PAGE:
Sue Holden is a lousy musician. So instead of standing in the spotlight, she’s backstage and frontstage and in the wings and behind the curtains running security and supervising the ushers at the Charlottesville Pavilion, the JPJ and the Paramount, ensuring that you can see a really good musician. And I mean “see,” literally—when I find Holden at the first fully seated show of the 2007 Pavilion season (Bonnie Raitt), she is talking down a disgruntled patron in section 203 who claims she can’t see the stage because an usher is standing in her sightline in section 103. I can feel my blood boiling at the snippy tone of the cranky customer who seems to think her seat in 203 is more important than those of the folks the usher is helping in 103 (who, uh, paid more) and who seems to think she’s going to miss Bonnie in some choreographed visual spectacle involving chair dances and whipping boys à la Madonna. Holden, however, keeps cool as she calls up the usher on her walkie-talkie and tells him to sit the hell down (emphasis added). And without a second thought, Holden is off to diffuse the next seating situation (a mismarked row of seats that leaves two ticket holders chairless) before she makes her next periodic water and candy distribution run to the security and ushering staff posted throughout the house. “I’ve worn a pedometer a couple of times, and we put on between five and six miles per show—we move constantly,” says Holden.
Sue Holden and Ron Morgenegg prepare for a Saturday spent running security and ushering seas of screaming kids at the JPJ’s “Sesame Street Live” performance—and it ain’t even their day jobs.
Holden and her co-staff supervisor, Ron Morgenegg, are running the show at the three biggest music venues in town. And it ain’t even their day jobs. When Holden isn’t finding a new, “more comfortable” seat for the rowdy young couple who wants to stand up and dance to Willie Nelson’s “Whiskey River” in front of the elderly couple who just wants to sit and sway, she’s co-chairing the special education program at Albemarle High School, and when Morgenegg isn’t telling the hellions to put out that, ahem, cigarette at the JPJ, he’s working in the forensics unit of the Charlottesville Police Department.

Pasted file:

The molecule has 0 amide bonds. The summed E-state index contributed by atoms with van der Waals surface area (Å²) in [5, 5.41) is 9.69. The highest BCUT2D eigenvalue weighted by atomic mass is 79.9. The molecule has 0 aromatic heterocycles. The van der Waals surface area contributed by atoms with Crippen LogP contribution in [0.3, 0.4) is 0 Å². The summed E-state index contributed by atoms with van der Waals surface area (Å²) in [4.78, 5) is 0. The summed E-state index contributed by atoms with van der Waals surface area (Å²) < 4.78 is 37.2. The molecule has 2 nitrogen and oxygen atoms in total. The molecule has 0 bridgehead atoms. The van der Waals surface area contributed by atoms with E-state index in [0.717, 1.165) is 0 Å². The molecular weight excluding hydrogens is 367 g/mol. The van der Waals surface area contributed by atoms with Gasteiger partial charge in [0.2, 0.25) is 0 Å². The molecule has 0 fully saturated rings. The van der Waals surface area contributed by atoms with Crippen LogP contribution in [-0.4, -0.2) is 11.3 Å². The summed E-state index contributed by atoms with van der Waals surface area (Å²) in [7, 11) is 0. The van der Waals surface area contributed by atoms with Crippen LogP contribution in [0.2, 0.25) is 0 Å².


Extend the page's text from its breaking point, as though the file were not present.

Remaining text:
Herding high schoolers and solving crimes seems to be good training for their music gig. But Holden, who started out as a volunteer usher at the Paramount, finds her rise in event security somewhat amusing. As for her accidental second career, she says, “A little extra money never hurt, and I like being busy, but it’s grown. Now we’re running it. It’s kind of gotten a little ahead of itself.”
So why do Holden and Morgenegg spend their free time—25 to 30 hours a week, four to five nights a week—dealing with the often ungracious public? It’s their love of music, for sure (Holden plays some instruments, badly she says, and Morgenegg used to play the bagpipes). But when I ask if they are able to enjoy the performances while they work, the answer is an emphatic “No.”
“But it’s O.K.,” Holden says, “I got to shake hands with James Brown” at the Pavilion. And at the Paramount, she shared a chili dog with Bill Cosby, and spent an amusing evening covertly flashing the Mets score to Itzhak Perlman per his request.
So perhaps it’s a love of the backstage “scene,” of getting to wear those insidery Staff t-shirts, that keeps Holden and Morgenegg coming back for more evenings of bouncing drunks and chiding parents to keep their kids from flipping around the Pavilion’s railings. Both Morgenegg and Holden call the group of 30 or so locals whom they supervise as ushers and security staff a “community.” The crew, which makes about $8 an hour, runs the gamut from blue collar types to a few with master’s degrees and doctorates, says Holden. But all of them, I suspect, are junkies for the adrenalin rush that comes from telling ticket holders to douse the doobie just as much as from rubbing elbows backstage with the likes of Lyle Lovett and Loretta Lynn. Not a bad gig.